Yorkshire Chess History



Robert Sayle Corlett











Made in Yorkshire



Sheffield Sub-Site



1849/50, Lezayre, Isle of Man


07/01/1850, St. Jude, Andreas, Isle of Man


January 1924, Andreas, Isle of Man




Identity of the Chess-Player


The surname “Corlett” seems to originate in the Isle of Man, but there were a number of that name also in Liverpool, first footfall for islanders migrating to the mainland.  “R. S. Corlett” was said to be the oldest participant in the NCCU Championship at Blackpool in 1913, so had to be born before 01/01/1859 (Dawbarn’s D.O.B.)  “R. S. Corlett” was quite a common name, typically with Richard, Robert or Reginald for the first element, and Samuel, Sayle, Sidney or Stuart as the second.  “Sayle” was a matrilineal maiden name which got embedded in names for some generations.


Fortunately, the British Chess Magazine of 1924, on page 216, gave a notice of his death (currently unseem), quoting the name “R. Sayle Corlett”, which is perhaps mistakenly treating “Sayle Corlett” as an unhyphenated double-barrelled surname.  Less likely seems the possibility that he was known as “Sayle” as a forename in preference to “Robert” (or “Bob”).


Non-Chess Life


Robert Sayle Corlett was a son of Robert Corlett (born 1825/26, Lezayre, IoM) and Sarah Ann Corlett (neé Howe, 1825/26, Whitehaven, Cumberland, nearest mainland port to IoM).  This couple had at least the following children:


Robert Sayle Corlett

1849/50, Lezayre

Thomas S Corlett

1851/52, Andreas

Henrietta Corlett

1853/54, Lezayre


Robert Sayle Corlett was born at Lezayre, 2 miles west of, and inland from, the coastal town of Ramsey, and he was baptised on 07/01/1850, at St. Jude, about 2 miles south of Andreas, Isle of Man.  This suggests he may have been born in (late) 1849.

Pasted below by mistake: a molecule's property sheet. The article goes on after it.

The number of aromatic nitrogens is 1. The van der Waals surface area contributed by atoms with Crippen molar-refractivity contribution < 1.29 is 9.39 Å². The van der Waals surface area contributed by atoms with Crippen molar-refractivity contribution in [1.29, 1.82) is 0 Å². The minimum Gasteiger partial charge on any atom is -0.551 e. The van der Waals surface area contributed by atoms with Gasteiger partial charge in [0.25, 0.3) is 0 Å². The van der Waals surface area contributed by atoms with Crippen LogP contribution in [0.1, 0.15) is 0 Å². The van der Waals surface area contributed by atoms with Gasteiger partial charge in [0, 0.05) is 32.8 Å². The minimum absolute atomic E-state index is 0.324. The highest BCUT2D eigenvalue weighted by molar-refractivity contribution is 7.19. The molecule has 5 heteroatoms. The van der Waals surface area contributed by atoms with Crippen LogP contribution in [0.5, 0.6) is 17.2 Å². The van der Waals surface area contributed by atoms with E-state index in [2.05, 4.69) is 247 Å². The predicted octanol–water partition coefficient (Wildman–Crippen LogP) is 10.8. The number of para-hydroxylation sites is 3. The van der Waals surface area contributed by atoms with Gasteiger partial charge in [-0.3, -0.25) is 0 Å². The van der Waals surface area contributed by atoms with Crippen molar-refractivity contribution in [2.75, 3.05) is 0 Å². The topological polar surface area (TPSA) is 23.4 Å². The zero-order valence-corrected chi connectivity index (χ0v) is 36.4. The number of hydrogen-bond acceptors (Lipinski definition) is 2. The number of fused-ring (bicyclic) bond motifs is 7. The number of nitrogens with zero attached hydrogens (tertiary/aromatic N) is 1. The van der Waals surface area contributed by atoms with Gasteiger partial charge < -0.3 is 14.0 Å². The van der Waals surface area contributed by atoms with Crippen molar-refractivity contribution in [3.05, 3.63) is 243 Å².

The 1851 census found three generations of Corletts living at Craig, in the vicinity of Sulby, 2 miles south of St. Jude’s.  There were Robert Sayle Corlett’s paternal grandparents, Robert Corlett, senior (born 1789/90, Lezayre), a farmer of 120 acres, and Mary Corlett (born 1893/94, Douglas, IoM); there were three Lezayre-born children of this couple, 35-year-old Robert Corlett, junior (R. S. Corlett’s father), unmarried 19-year-old John Corlett, and unmarried 17-year-old Eliza Corlett; and there were Sarah Ann Corlett (R.S. Corlett’s mother), and 1-year-old Robert S. Corlett himself.  There were two other grandchildren of Robert Corlett senior, 8-year-old Oscar Kissock Corlett and 5-year-old Catharine Corlett.  These latter two were apparently not Robert Sayle Corlett’s siblings.  There was also a maid servant, 18-year-old Ellinor Corlett – presumably a relative of some sort.


Grandfather Robert Corlett senior died during the next ten years.  Sarah Ann Corlett in 1854.


The 1861 census found widower Robert Corlett junior farming 150 acres, employing 5 labourers, and living at East Craige (the “e” is probably spurious), which may well have been his father’s farm.  With him lived the above three children (all scholars), his widowed 67-year-old mother Mary Corlett who was an annuitant, his 36-year-old widowed older sister Judith Strickett, and two nieces, 16-year-old Catharine S. Kissock and 11-year-old Sarah S. Strickett (presumably sister Judith’s daughter).